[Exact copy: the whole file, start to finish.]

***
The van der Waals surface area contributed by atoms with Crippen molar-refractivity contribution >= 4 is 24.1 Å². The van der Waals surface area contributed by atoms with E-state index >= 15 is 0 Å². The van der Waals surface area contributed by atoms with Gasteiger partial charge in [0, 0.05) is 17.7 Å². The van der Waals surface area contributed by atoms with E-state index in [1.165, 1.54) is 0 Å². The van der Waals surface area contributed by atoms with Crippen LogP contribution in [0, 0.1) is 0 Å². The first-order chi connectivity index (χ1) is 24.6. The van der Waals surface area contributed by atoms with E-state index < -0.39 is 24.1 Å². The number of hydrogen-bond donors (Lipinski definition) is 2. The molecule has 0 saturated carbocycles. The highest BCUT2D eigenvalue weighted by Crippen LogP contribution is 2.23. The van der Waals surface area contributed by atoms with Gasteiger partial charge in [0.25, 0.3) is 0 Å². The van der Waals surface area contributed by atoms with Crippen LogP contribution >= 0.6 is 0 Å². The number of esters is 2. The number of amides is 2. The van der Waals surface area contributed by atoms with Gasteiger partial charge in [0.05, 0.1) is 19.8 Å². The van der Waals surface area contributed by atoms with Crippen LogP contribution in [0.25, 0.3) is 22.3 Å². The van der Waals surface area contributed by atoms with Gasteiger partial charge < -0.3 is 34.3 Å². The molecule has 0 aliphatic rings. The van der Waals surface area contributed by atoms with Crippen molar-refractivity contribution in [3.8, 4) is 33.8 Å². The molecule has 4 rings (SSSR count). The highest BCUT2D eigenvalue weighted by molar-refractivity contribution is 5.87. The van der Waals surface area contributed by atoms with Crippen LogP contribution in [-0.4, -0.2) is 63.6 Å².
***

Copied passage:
The van der Waals surface area contributed by atoms with Crippen molar-refractivity contribution >= 4 is 24.1 Å². The van der Waals surface area contributed by atoms with E-state index >= 15 is 0 Å². The van der Waals surface area contributed by atoms with Gasteiger partial charge in [0, 0.05) is 17.7 Å². The van der Waals surface area contributed by atoms with E-state index in [1.165, 1.54) is 0 Å². The van der Waals surface area contributed by atoms with Crippen LogP contribution in [0, 0.1) is 0 Å². The first-order chi connectivity index (χ1) is 24.6. The van der Waals surface area contributed by atoms with E-state index < -0.39 is 24.1 Å². The number of hydrogen-bond donors (Lipinski definition) is 2. The molecule has 0 saturated carbocycles. The highest BCUT2D eigenvalue weighted by Crippen LogP contribution is 2.23. The van der Waals surface area contributed by atoms with Gasteiger partial charge in [0.25, 0.3) is 0 Å². The van der Waals surface area contributed by atoms with Crippen LogP contribution >= 0.6 is 0 Å². The number of esters is 2. The number of amides is 2. The van der Waals surface area contributed by atoms with Gasteiger partial charge in [0.05, 0.1) is 19.8 Å². The van der Waals surface area contributed by atoms with Crippen LogP contribution in [0.25, 0.3) is 22.3 Å². The van der Waals surface area contributed by atoms with Gasteiger partial charge < -0.3 is 34.3 Å². The molecule has 0 aliphatic rings. The van der Waals surface area contributed by atoms with Crippen molar-refractivity contribution in [3.8, 4) is 33.8 Å². The molecule has 4 rings (SSSR count). The highest BCUT2D eigenvalue weighted by molar-refractivity contribution is 5.87. The van der Waals surface area contributed by atoms with Crippen LogP contribution in [-0.4, -0.2) is 63.6 Å².